Elizabeth Nourse (American, 1859-1938)
Signed "Elizabeth Nourse" l.r., inscribed "Artists Elizabeth Nourse/Adresse 80 rue d'Assas, Paris/Sujet ?tude. Fleurs./Prix/Salon 1911" on two partial labels affixed to the stretcher, inscribed "Exp. Am?ricaine/Miss E. Nourse/Nombre 3/donn? re?u" on an unattributed label affixed to the stretcher bar, with an exhibition label from the Smithsonian Institution, Washington, DC (see below), and labels from Vose Galleries, Boston, and Godel & Co. Fine Art, New York, all affixed to the frame backing.
Oil on canvas, 26 x 26 in. (66.0 x 66.0 cm), framed.
Condition: Scattered small areas of retouch, minor surface grime.
Provenance: Mr. and Mrs. Edward W. Ryan, Cincinnati, from 1980; private collection.
Exhibitions: Exposition Nationale des Beaux-Arts (Salon of the Soci?t? Nationale des Beaux-Arts), Paris, 1911, no. 1015; Elizabeth Nourse (1859-1938): A Salon Career, National Collection of Fine Arts, Smithsonian Institution, Washington, DC, January 14-April 17, 1983, and Cincinnati Art Museum, May 12-July 3, 1983, no. 42 (lent by Mr. and Mrs. Edward W. Ryan, Cincinnati).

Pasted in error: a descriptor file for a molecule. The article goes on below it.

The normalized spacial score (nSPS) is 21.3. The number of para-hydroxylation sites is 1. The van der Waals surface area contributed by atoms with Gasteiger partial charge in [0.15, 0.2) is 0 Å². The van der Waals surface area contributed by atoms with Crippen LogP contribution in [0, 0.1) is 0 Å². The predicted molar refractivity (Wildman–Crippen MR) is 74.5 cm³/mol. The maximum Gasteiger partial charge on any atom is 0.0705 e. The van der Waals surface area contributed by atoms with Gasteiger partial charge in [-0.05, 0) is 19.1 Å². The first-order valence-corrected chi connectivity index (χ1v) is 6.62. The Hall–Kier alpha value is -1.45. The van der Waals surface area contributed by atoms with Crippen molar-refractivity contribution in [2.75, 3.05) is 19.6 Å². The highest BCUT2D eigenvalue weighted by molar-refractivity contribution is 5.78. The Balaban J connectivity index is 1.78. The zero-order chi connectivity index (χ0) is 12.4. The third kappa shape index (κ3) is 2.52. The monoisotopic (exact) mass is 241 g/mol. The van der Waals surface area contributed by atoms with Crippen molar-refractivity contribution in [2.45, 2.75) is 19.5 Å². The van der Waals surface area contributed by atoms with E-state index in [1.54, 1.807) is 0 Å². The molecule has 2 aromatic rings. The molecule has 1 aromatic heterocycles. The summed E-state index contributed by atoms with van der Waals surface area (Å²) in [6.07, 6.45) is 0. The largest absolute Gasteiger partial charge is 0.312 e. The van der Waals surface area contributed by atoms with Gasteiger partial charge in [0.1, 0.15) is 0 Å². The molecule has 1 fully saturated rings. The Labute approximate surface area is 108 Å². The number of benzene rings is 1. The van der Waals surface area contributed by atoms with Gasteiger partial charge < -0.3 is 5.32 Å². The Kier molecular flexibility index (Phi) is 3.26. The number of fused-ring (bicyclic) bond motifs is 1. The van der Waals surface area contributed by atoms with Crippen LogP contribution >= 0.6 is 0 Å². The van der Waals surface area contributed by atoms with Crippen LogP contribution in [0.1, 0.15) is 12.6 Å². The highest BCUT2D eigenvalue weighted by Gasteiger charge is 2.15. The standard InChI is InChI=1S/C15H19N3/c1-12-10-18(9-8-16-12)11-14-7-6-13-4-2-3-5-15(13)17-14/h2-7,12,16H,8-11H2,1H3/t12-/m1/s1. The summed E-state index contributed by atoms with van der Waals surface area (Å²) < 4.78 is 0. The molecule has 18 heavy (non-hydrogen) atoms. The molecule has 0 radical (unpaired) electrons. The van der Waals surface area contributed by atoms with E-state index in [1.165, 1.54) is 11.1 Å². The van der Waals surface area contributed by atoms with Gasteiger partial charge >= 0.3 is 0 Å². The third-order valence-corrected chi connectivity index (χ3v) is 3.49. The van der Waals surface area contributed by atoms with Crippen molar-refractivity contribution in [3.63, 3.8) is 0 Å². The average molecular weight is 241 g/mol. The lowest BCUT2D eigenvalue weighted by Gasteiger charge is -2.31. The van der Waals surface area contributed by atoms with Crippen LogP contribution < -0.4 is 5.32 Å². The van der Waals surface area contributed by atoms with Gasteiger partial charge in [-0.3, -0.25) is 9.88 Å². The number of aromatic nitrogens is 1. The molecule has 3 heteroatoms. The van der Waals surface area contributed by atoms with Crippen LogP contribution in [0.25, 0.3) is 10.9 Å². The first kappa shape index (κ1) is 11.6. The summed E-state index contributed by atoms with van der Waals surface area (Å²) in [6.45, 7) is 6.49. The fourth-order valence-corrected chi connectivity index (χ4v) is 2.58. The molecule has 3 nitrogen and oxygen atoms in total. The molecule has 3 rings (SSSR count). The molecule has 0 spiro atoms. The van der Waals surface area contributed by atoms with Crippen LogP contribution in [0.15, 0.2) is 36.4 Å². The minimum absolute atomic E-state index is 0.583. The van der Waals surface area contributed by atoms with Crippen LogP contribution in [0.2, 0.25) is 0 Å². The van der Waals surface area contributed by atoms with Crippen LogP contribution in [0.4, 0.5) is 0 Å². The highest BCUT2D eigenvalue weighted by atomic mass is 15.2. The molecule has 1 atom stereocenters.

N.B. Cincinnati-born artist, Elizabeth Nourse, travelled to Paris in 1887 with her sister, Louise, and made the city her home for the remainder of her life. Her first submission to the Salon, La m?re (Cincinnati Art Museum), was an academic-style portrayal of mother and child that was not only accepted, but was hung "on the line," at the prime eye level reserved for the jury's favorite entries. Nourse signed La m?re "E. Nourse" because she believed she would have more opportunity for success if it was not obvious that she was a woman. It was not until 1911, when she had achieved critical and commercial acclaim that she began to sign paintings with her full name, as she did Etude, Fleurs. During the 1890s, as French Impressionism gained attention, she began to use the brighter colors and bolder technique evident in this vibrant, thoughtfully composed still life.
Condition: Framed dimensions: 38 1/4 x 38 1/4 x 2 1/4 in.
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